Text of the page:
Growing up, Sunday meant carry-out from Hollyhock Hill, a popular family-style restaurant on the North side of Indianapolis. Fried chicken with all the fixin’s and a late afternoon meal with family. I’m not sure when we stopped doing that with regularity, but I imagine it had something to do with everyone’s schedules taking them in different directions. About a year ago, my family decided to resurrect Sunday dinners and it has been a wonderful thing. I thought I’d share this sort of intimate gathering with you, because I can’t think of entertaining that I enjoy more.
Sundays now rotate between the homes of various family members. We take turns hosting. Dinner is at 6:30 and if you can come, you bring something. If you can’t make it, not a big deal but I’m finding that everyone largely enjoys it and has prioritized gathering.
Sometimes we have a theme (This past weekend was Greek. Opa!) but often it’s just tasty, down-home fare. Since there are about 10 regular attendees, I’ve been working on a delicious version of meatloaf in a double-batch quantity. I’m going to share the recipe with you. If you are entertaining, great! Make it as is. If not, you can freeze one of them to use later or simply cut the recipe in half.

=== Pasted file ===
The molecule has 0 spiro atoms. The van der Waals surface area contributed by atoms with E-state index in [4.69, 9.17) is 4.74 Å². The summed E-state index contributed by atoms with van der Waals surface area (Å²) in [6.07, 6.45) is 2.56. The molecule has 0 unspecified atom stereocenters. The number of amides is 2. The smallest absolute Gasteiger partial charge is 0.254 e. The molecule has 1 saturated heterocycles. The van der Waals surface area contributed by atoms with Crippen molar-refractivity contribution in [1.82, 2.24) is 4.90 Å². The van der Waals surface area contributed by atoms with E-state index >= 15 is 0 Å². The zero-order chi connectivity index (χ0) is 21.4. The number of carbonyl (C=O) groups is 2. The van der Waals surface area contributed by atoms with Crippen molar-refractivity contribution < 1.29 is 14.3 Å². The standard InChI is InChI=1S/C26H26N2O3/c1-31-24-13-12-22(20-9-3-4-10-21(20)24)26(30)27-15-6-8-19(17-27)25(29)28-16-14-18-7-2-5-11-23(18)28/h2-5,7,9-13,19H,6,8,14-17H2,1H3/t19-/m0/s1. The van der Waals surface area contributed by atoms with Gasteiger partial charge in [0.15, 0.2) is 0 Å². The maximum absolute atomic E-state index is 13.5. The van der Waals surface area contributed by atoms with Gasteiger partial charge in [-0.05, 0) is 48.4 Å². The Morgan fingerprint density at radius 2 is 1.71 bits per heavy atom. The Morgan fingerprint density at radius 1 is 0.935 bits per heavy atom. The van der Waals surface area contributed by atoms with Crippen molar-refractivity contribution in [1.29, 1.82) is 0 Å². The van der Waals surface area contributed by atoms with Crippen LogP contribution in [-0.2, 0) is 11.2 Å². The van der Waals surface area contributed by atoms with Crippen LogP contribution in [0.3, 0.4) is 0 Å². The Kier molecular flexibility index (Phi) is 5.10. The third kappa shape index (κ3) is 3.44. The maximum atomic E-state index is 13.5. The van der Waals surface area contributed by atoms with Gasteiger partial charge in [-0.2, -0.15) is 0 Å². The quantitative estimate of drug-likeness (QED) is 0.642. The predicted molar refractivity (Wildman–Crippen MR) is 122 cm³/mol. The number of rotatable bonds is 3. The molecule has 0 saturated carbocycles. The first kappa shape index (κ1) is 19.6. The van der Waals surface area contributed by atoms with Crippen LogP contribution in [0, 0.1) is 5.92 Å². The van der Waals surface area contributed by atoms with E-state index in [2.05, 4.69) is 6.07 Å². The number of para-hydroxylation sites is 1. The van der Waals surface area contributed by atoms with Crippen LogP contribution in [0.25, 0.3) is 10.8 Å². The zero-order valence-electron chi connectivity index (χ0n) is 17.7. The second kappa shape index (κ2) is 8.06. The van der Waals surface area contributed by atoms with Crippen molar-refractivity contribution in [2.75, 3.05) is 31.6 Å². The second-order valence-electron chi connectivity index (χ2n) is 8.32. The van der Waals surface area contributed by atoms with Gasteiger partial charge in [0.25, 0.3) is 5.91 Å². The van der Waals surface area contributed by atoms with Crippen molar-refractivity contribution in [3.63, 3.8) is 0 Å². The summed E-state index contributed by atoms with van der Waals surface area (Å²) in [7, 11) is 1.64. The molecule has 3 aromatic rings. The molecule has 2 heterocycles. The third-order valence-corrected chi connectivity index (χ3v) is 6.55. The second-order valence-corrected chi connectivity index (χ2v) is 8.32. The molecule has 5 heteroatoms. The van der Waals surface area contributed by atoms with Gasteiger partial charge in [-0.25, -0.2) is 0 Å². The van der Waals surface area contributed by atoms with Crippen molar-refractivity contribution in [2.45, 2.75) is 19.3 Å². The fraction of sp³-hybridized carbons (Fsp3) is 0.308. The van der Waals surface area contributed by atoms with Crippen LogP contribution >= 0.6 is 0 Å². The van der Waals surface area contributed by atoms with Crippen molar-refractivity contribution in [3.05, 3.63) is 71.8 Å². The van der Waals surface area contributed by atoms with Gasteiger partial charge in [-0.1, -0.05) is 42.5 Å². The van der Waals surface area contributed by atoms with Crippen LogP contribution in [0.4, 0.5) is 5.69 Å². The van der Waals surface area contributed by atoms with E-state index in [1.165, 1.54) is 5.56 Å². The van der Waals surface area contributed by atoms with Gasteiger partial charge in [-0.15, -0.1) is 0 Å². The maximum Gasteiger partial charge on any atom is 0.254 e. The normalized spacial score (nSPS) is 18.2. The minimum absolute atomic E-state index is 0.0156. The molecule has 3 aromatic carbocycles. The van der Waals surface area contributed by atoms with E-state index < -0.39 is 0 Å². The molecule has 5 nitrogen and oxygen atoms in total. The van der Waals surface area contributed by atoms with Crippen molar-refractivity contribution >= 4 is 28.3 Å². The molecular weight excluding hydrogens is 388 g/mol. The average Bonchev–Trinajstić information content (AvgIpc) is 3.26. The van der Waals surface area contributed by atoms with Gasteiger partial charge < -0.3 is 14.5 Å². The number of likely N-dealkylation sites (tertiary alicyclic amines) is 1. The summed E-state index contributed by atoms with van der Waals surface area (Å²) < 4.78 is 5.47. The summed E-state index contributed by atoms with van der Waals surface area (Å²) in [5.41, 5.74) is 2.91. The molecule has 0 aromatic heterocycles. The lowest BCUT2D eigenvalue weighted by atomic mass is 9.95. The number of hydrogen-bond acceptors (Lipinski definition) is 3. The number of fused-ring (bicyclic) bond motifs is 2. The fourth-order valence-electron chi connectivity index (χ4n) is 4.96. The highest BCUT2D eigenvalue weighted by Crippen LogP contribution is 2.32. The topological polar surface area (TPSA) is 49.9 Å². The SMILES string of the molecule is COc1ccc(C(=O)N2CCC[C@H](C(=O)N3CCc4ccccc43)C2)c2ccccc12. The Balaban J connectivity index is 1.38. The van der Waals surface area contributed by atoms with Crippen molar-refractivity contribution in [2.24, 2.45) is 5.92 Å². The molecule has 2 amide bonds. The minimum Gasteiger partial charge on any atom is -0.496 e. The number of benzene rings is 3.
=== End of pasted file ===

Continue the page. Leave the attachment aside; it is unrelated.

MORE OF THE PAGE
I’ve served it with both baked and mashed potatoes and a green salad. Leftovers make an excellent meatloaf sandwich. This version uses lean beef, lots of seasoning and doesn’t dry out. Let me know what you think and if it inspires you to gather with family and friends.
Elizabeth’s Maple-Glazed Meatloaf
2 pounds 90% lean ground beef
2 cups of dried, seasoned bread crumbs
1 white onion, diced
1 cup of milk
¼ c ketchup
2 T Worcestershire salt
1 t salt
1 t garlic powder
1 t black pepper
For the Glaze:
½ cup ketchup
2 T apple cider vinegar
¼ cup maple syrup
In a large bowl, combine all of the ingredients for the meatloaf and mix very well to incorporate the bread crumbs and milk. This is a fairly “wet” mixture but won’t disappoint.
Divide the mixture between two (lightly greased) loaf pans and shape the tops to resemble smooth loaves of bread.
In another bowl, combine the ingredients for the glaze and whisk together to combine. Pour half of the glaze onto each of your meatloaves and use a basting brush to cover each with the mixture.
Place both loaves on the center rack of a 350-degree oven. Bake for 55 minutes. Cool for 5 minutes before slicing and serving.
Sometimes the very best parties are the simplest. Enjoy.
Elizabeth Morse cooks professionally, is an Advanced Master Gardener and lover of all things local.